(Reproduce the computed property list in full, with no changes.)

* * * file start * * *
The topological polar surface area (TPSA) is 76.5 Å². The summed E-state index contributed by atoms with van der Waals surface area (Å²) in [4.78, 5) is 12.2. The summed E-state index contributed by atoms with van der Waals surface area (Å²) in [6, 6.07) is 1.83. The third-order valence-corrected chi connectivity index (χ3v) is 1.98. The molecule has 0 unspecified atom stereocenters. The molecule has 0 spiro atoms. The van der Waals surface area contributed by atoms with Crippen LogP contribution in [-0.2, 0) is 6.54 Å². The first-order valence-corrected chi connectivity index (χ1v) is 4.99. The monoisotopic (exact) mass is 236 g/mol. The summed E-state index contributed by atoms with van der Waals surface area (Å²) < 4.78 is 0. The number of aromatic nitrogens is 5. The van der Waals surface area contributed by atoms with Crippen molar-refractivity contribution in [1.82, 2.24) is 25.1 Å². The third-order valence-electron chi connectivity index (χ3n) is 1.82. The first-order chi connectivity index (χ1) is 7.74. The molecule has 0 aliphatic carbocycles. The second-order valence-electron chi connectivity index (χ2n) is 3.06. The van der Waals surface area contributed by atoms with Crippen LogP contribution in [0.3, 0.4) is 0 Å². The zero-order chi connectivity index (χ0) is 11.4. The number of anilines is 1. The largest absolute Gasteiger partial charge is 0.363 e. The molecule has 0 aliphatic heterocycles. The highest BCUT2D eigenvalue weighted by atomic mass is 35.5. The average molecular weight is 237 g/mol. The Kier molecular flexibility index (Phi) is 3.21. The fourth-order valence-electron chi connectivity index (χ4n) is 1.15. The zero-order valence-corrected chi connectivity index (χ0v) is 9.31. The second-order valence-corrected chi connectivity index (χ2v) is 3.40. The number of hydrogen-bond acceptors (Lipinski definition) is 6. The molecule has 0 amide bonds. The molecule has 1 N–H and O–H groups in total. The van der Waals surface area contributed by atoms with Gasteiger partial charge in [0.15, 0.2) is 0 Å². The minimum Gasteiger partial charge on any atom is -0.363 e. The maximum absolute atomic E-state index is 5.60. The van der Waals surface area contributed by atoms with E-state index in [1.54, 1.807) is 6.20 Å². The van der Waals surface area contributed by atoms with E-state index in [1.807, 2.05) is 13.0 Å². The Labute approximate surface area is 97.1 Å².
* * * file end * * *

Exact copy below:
The topological polar surface area (TPSA) is 76.5 Å². The summed E-state index contributed by atoms with van der Waals surface area (Å²) in [4.78, 5) is 12.2. The summed E-state index contributed by atoms with van der Waals surface area (Å²) in [6, 6.07) is 1.83. The third-order valence-corrected chi connectivity index (χ3v) is 1.98. The molecule has 0 unspecified atom stereocenters. The molecule has 0 spiro atoms. The van der Waals surface area contributed by atoms with Crippen LogP contribution in [-0.2, 0) is 6.54 Å². The first-order valence-corrected chi connectivity index (χ1v) is 4.99. The monoisotopic (exact) mass is 236 g/mol. The summed E-state index contributed by atoms with van der Waals surface area (Å²) < 4.78 is 0. The number of aromatic nitrogens is 5. The van der Waals surface area contributed by atoms with Crippen molar-refractivity contribution in [1.82, 2.24) is 25.1 Å². The third-order valence-electron chi connectivity index (χ3n) is 1.82. The first-order chi connectivity index (χ1) is 7.74. The molecule has 0 aliphatic carbocycles. The second-order valence-electron chi connectivity index (χ2n) is 3.06. The van der Waals surface area contributed by atoms with Crippen LogP contribution in [0.3, 0.4) is 0 Å². The zero-order chi connectivity index (χ0) is 11.4. The number of anilines is 1. The largest absolute Gasteiger partial charge is 0.363 e. The molecule has 0 aliphatic heterocycles. The highest BCUT2D eigenvalue weighted by atomic mass is 35.5. The average molecular weight is 237 g/mol. The Kier molecular flexibility index (Phi) is 3.21. The fourth-order valence-electron chi connectivity index (χ4n) is 1.15. The zero-order valence-corrected chi connectivity index (χ0v) is 9.31. The second-order valence-corrected chi connectivity index (χ2v) is 3.40. The number of hydrogen-bond acceptors (Lipinski definition) is 6. The molecule has 0 amide bonds. The molecule has 1 N–H and O–H groups in total. The van der Waals surface area contributed by atoms with Gasteiger partial charge in [0.15, 0.2) is 0 Å². The minimum Gasteiger partial charge on any atom is -0.363 e. The maximum absolute atomic E-state index is 5.60. The van der Waals surface area contributed by atoms with E-state index in [1.54, 1.807) is 6.20 Å². The van der Waals surface area contributed by atoms with E-state index in [1.807, 2.05) is 13.0 Å². The Labute approximate surface area is 97.1 Å².